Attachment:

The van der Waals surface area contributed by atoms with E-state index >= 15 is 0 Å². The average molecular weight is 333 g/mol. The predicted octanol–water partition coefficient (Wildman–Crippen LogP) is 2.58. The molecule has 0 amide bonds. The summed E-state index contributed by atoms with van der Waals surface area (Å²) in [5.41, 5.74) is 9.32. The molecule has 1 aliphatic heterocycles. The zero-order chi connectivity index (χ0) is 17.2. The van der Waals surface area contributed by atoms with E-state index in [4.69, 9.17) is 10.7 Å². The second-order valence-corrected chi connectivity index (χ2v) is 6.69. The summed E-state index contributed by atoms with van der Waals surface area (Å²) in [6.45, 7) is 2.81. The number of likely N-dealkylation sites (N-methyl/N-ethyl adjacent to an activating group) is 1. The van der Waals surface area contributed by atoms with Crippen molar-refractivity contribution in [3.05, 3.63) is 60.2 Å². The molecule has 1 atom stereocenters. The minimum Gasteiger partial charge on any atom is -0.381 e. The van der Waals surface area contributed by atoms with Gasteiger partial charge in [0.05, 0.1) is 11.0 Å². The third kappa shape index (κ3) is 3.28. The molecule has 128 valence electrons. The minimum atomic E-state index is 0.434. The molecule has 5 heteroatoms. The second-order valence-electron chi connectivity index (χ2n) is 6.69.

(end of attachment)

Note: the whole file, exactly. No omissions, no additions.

The van der Waals surface area contributed by atoms with E-state index >= 15 is 0 Å². The average molecular weight is 333 g/mol. The predicted octanol–water partition coefficient (Wildman–Crippen LogP) is 2.58. The molecule has 0 amide bonds. The summed E-state index contributed by atoms with van der Waals surface area (Å²) in [5.41, 5.74) is 9.32. The molecule has 1 aliphatic heterocycles. The zero-order chi connectivity index (χ0) is 17.2. The van der Waals surface area contributed by atoms with E-state index in [4.69, 9.17) is 10.7 Å². The second-order valence-corrected chi connectivity index (χ2v) is 6.69. The summed E-state index contributed by atoms with van der Waals surface area (Å²) in [6.45, 7) is 2.81. The number of likely N-dealkylation sites (N-methyl/N-ethyl adjacent to an activating group) is 1. The van der Waals surface area contributed by atoms with Crippen molar-refractivity contribution in [3.05, 3.63) is 60.2 Å². The molecule has 1 atom stereocenters. The minimum Gasteiger partial charge on any atom is -0.381 e. The van der Waals surface area contributed by atoms with Gasteiger partial charge in [0.05, 0.1) is 11.0 Å². The third kappa shape index (κ3) is 3.28. The molecule has 128 valence electrons. The minimum atomic E-state index is 0.434. The molecule has 5 heteroatoms. The second-order valence-electron chi connectivity index (χ2n) is 6.69.